MOSCOW (Reuters) – Hosts Russia beat Spain 4-3 on penalties thanks to two saves by their goalkeeper Igor Akinfeev on Sunday to advance to the World Cup quarter-finals where they will face either Denmark or Croatia.
The 32-year-old keeper saved Koke’s and Iago Aspas’ spot kicks after both teams had scored two apiece in what was Russia’s first ever World Cup penalty shootout, to send his team to the last eight after a lackluster 1-1 draw over 120 minutes.
But there was high drama in the shootout for the 78,000 spectators at Luzhniki Stadium, with all four Russian penalty-takers keeping their cool and Muscovite Akinfeev, who has only played for CSKA Moscow his entire career, doing well to deny Koke’s effort.
He then kicked Aspas’ penalty high and wide to trigger wild celebrations.
“In the second half, we were trying to defend. We were hoping for penalties and that’s what happened, thank God,” Akinfeev said. “We are having a fantastic World Cup.”
It was a painful World Cup exit for Spain and their coach Fernando Hierro, who took over at the last minute to replace Julen Lopetegui, fired on the eve of the tournament after accepting Real Madrid’s offer to be their manager.
“We did everything possible,” said Spain captain Sergio Ramos, who scored his penalty. “It’s difficult, very painful.”
Spain, who have never beaten a host at World Cups or Euros, went ahead after 12 minutes when 38-year-old Sergei Ignashevich bundled into Ramos at the far post, knocking a free kick in with his heel for the 10th own goal of the tournament.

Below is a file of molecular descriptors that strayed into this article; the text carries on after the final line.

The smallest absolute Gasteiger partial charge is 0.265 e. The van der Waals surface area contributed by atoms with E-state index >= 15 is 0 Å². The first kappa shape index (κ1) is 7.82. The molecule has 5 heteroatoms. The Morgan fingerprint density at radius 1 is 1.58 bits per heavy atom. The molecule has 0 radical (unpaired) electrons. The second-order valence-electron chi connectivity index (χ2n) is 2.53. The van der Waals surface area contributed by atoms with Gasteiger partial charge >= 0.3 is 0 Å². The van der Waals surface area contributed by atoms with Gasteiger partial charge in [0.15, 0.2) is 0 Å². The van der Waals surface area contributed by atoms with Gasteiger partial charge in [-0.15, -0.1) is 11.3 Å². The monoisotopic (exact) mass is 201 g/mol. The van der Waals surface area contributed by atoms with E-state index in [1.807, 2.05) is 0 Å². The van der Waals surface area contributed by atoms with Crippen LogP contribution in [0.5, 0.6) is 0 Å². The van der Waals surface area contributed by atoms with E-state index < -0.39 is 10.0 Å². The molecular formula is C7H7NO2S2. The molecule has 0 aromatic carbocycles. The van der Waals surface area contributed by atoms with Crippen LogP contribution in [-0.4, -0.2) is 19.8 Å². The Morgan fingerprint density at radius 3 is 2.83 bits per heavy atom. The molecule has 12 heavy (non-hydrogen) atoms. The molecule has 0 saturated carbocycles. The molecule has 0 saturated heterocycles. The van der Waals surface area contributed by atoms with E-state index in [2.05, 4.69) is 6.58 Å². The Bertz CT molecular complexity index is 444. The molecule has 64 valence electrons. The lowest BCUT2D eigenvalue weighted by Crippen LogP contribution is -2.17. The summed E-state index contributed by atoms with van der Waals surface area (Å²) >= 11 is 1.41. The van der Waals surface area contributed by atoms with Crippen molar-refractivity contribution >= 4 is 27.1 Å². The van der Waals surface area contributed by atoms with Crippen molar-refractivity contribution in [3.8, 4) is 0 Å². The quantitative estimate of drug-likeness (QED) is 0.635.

The 2010 world champions controlled the game with their slick passing but failed to add to their lead as the Russians defended with discipline.
They also looked, however, toothless up front, with Aleksandr Golovin’s curled effort their only noteworthy opportunity until Gerard Pique’s handball gave them a chance to level with a penalty.
Forward Artem Dzyuba buried the 41st-minute penalty for his third goal of the tournament, sending Spain keeper David de Gea the wrong way to equalize and awaken the subdued crowd.
The game lacked pace and tempo even after the break with the Russians playing without an out-and-out striker after the substitution of Dzyuba.
Despite 75 percent possession and more than 1,000 passes, Spain’s famed tiki-taka game rarely carried them into the box and they had to wait until the 85th minute to test Akinfeev with a low drive from substitute Andres Iniesta.
Having long run out of steam and with several players cramping, Russia were reduced to desperately defending in extra time as Spain were in charge.
Akinfeev came to the rescue again to deny Rodrigo after his fine sprint in the second half of extra time before becoming a national hero by saving the two spot kicks to send the hosts into the last eight.
Reporting by Karolos Grohmann, additional reporting by Alastair Macdonald; Editing by Christian Radnedge